Friday, November 19, 2010


When my father was dying, and in a state of semi - cogency, that is to say, he spoke in surreal sentences that had very little sense of who he was in the here and now, but which had everything to do with the truth, said, when I asked about Alan, "Alan is everywhere."

If you'd known my father you'd have been amazed at that pronouncement. Throughout his life, he denied Alan's existence. He would be at an event, like an award ceremony, called the Alan Richard Hamovitch award ceremony, and wouldn't say that yes, he knew Alan. (!) I was at his side when this happened and was stunned by the silence on this very important person in his life.

Alan was his son -- and my only sibling. And Alan is what used to be called profoundly retarded. I'm honestly not sure what the PC expression for Alan's "problem" is. Intellectually challenged? A man with autism? A man with developmental disabilities (no, that's not used any more)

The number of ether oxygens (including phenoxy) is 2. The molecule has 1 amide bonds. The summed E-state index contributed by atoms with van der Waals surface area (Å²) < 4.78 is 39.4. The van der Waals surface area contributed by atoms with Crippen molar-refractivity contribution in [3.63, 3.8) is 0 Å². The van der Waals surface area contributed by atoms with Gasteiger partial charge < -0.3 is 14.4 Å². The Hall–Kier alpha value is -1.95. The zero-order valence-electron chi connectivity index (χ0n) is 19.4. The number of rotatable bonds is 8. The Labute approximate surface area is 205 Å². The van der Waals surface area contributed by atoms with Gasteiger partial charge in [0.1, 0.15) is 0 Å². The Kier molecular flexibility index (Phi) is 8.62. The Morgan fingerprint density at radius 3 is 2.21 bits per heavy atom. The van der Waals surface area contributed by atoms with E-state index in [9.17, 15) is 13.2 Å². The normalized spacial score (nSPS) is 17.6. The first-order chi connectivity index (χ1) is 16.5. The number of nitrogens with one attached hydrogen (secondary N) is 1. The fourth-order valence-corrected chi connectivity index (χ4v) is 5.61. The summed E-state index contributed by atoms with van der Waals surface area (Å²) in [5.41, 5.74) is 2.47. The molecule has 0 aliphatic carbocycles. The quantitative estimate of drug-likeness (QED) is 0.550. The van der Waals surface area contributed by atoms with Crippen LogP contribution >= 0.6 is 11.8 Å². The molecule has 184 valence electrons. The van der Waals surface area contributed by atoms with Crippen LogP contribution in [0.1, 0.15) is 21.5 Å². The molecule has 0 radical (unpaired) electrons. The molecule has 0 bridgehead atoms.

I don't mind if someone were to call him retarded. It really is a case of a rose smelling as sweet It don't matter. Alan's disabilities trump any concern of mine for what he's called. Alan is incapable of speaking, understanding anything abstract, holding a job, having a relationship, counting change....

Well, how do I know, if he doesn't speak? Truth is, I don't. I've been uneasy this past many years, wondering how much he might understand if someone were to talk with him, take him to places he loves, play him music that calms him down and makes a smile play on his face. Uneasy because he lives in a place that doesn't give him the things he loves to do. But then, I can't be too hard on them. I don't ask often enough, I don't think, 'what should I be doing this weekend?' I'm really ashamed to say that I don't visit him nearly enough.